● Singapore Airlines (SQ) hosted an analyst briefing this morning to reflect more fully on its interim results, as well as to outline the background behind its S$472 mn, take-over offer for the 44% of Tiger Airways (TR) that it does not already own
● The presentation concurred with our view that most of the benefits of low oil prices have been lost in the shape of lower fares, but that traffic volumes have been stimulated as a result. Moving into 2H, however, fuel savings should accelerate meaning a substantial pick up in 2HFY3/16 earnings.
● The increased investment in TR should generate synergy benefits in excess of S$10 mn a year and will close at the end of December. Management highlights that it is about fully accessing the benefits of SQ's parentage and growing the budget network rather than just being a cost-driven process.
● Overall, we were encouraged by the company's renewed focus on growth, especially its new strategies within the long haul business. Our OUTPERFORM rating and T/P of S$14/share are unchanged.
Fuel, FX and falling fares - drivers of 2Q and 2H
Your author has been frequently disparaging of SQ's strategy (or apparent lack thereof) but was pleasantly surprised by some of its initiatives to recover revenue and earnings momentum. Acquiring the balance of TR fits into SQ's more confident view of its place in the airline world. It also complements plans to expand the parent network leveraging SQ's incoming A350, A380 and A350 ULH aircraft to wrest back (particularly premium) demand on its expanding retinue of core long-haul destinations. As far as the result was concerned, management neatly juxtaposed what it had saved in fuel with the decline in its parent company revenues – both astoundingly similar in 2Q at ~S$230 mn.
The 4.6% drop in parent yields that accounted for this revenue gap did, however, reverse traffic declines from 1Q by around 5% - reflective of the market's demand elasticity. Parent company earnings were off 35% because of the influence of a weak SGD, which added S$142 mn (prior to hedging gains of S$62 mn) to 1H operating costs, particularly in lease, MRO and handling costs, which is where the USD exposure is concentrated. These factors are all expected to feature again in 2HFY3/16. However, jet fuel surcharge reduction-led discounting is expected to abate as most of this occurred the March quarter of this year where the fall in the fuel price was most concentrated. Additionally, 50% of SQ's expensive jet fuel hedges have now been consumed, leaving it ~51% hedged at US$90/bbl for 2H vs. 65% hedged at US$116/bbl this time last year. This means that jet fuel benefits will accelerate in 2H.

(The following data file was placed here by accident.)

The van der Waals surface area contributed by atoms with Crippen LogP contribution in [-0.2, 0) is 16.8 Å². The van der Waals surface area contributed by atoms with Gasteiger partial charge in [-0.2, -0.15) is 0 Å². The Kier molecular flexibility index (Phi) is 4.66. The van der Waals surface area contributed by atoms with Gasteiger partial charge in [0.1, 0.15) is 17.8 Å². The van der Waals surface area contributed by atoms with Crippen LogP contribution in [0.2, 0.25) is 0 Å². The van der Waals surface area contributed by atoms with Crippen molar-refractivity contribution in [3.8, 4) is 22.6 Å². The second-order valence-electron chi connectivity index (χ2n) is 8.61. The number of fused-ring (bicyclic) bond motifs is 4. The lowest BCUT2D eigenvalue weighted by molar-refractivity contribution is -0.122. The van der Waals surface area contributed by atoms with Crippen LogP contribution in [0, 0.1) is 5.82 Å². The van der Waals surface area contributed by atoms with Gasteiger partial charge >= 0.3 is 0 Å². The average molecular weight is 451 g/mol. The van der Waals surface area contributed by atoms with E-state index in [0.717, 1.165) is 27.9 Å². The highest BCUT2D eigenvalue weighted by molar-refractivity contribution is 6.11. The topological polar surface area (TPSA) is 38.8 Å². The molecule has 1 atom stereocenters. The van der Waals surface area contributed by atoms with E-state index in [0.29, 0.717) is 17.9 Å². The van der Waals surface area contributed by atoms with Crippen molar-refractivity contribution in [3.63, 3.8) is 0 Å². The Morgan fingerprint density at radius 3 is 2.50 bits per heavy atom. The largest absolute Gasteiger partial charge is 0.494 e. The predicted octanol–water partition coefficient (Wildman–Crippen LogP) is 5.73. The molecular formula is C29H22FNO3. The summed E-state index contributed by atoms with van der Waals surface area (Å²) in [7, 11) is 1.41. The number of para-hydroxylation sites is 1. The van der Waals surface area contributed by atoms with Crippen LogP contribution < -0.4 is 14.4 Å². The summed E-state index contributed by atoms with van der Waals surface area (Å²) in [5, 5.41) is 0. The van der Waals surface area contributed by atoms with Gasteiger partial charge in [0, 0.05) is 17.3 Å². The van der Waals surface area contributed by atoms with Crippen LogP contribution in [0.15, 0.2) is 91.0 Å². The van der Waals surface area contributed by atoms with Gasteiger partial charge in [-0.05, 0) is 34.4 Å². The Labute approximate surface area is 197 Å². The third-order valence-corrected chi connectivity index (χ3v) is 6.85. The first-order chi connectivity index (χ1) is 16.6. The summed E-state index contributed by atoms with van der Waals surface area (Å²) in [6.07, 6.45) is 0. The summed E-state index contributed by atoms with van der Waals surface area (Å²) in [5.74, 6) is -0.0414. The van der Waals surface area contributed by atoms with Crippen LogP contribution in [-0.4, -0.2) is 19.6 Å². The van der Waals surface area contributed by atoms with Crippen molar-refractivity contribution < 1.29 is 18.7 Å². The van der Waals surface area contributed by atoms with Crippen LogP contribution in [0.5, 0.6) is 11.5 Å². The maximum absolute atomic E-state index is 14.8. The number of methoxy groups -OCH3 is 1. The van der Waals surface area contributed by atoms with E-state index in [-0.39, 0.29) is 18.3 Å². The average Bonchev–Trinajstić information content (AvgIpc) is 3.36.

Tiger – no takeover was not an option
TR is a low cost airline domiciled in a high cost location and without full access to the benefits of its SQ parentage was likely to continue limping as it completes with other LCCs in Southeast Asia with much lower cost bases. Providing the benefits ownership without controlling the vast majority of TR's equity, however, was a subsidy from SQ shareholders to TR shareholders – so runs the logic of SQ's offer for the balance of the company.
In the context of recent transactions, the premium offered to TR shareholders appears compelling and most closely approximates that made by IAG for Aer Lingus last year in scale, although SQ already has control of TR and Aer Lingus is a much more profitable company, hence the lower premium offered for TR. It is more generous than that offered to minority holders in Malaysian Airlines by Khazanah, although arguably they had even less liquidity than holders of TR. TR stockholders are being presented the opportunity to exchange their TR stock into SQ stock at the 30-day VWAP (S$11.10) if they wish to keep "skin" in the airline game. There is little change to SQ's balance sheet or P&L footings from the acquisition (as TR is already consolidated), with lower minority claims likely to offset lower interest income (we have assumed the transaction is all cash at this stage). When pressed, management conceded that the acquisition was accretive (i.e., would result in an earnings yield of 6.5% or greater, that is S$10 mn or more in annual synergy benefits).
While the full absorption of TR by SQ will end its sorry chapter as a listed company
, we see it as a sign the SQ is getting its "mojo" back and that it is taking charge of its destiny (as much as any airline can make that claim) rather than letting its competitors dictate terms. (Read Report)
Read Related Report
1) Singapore Airlines - Risks skewed to the upside by CIMB Research, published on 9 November 2015
2) Singapore Airlines - Pressures on parent airline to stay by OCBC Investment Research, published on 9 November 2015
Source : Credit Suisse Asia Pacific Equity Research
Labels: Aerospace Sector, Singapore Airlines